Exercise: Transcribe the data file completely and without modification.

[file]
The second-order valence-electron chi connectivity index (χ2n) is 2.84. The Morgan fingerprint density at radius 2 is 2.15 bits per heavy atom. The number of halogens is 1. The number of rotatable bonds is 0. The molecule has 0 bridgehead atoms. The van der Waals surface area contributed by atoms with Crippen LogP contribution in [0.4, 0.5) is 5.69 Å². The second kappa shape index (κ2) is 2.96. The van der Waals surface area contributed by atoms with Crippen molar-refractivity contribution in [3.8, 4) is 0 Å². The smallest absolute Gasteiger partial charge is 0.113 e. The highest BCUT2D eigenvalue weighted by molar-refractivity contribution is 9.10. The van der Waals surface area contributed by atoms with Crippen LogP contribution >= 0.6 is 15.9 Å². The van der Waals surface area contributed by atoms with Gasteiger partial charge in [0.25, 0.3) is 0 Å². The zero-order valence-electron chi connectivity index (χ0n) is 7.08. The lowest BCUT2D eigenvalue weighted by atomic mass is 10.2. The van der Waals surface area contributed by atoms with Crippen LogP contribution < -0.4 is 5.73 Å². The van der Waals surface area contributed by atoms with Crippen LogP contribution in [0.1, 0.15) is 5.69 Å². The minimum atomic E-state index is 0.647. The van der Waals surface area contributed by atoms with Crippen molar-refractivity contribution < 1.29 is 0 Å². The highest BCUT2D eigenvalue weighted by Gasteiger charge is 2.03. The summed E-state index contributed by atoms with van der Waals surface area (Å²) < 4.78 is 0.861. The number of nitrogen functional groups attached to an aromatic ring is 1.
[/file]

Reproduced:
The second-order valence-electron chi connectivity index (χ2n) is 2.84. The Morgan fingerprint density at radius 2 is 2.15 bits per heavy atom. The number of halogens is 1. The number of rotatable bonds is 0. The molecule has 0 bridgehead atoms. The van der Waals surface area contributed by atoms with Crippen LogP contribution in [0.4, 0.5) is 5.69 Å². The second kappa shape index (κ2) is 2.96. The van der Waals surface area contributed by atoms with Crippen molar-refractivity contribution in [3.8, 4) is 0 Å². The smallest absolute Gasteiger partial charge is 0.113 e. The highest BCUT2D eigenvalue weighted by molar-refractivity contribution is 9.10. The van der Waals surface area contributed by atoms with Crippen LogP contribution >= 0.6 is 15.9 Å². The van der Waals surface area contributed by atoms with Gasteiger partial charge in [0.25, 0.3) is 0 Å². The zero-order valence-electron chi connectivity index (χ0n) is 7.08. The lowest BCUT2D eigenvalue weighted by atomic mass is 10.2. The van der Waals surface area contributed by atoms with Crippen LogP contribution < -0.4 is 5.73 Å². The van der Waals surface area contributed by atoms with Crippen LogP contribution in [0.1, 0.15) is 5.69 Å². The minimum atomic E-state index is 0.647. The van der Waals surface area contributed by atoms with Crippen molar-refractivity contribution < 1.29 is 0 Å². The highest BCUT2D eigenvalue weighted by Gasteiger charge is 2.03. The summed E-state index contributed by atoms with van der Waals surface area (Å²) < 4.78 is 0.861. The number of nitrogen functional groups attached to an aromatic ring is 1.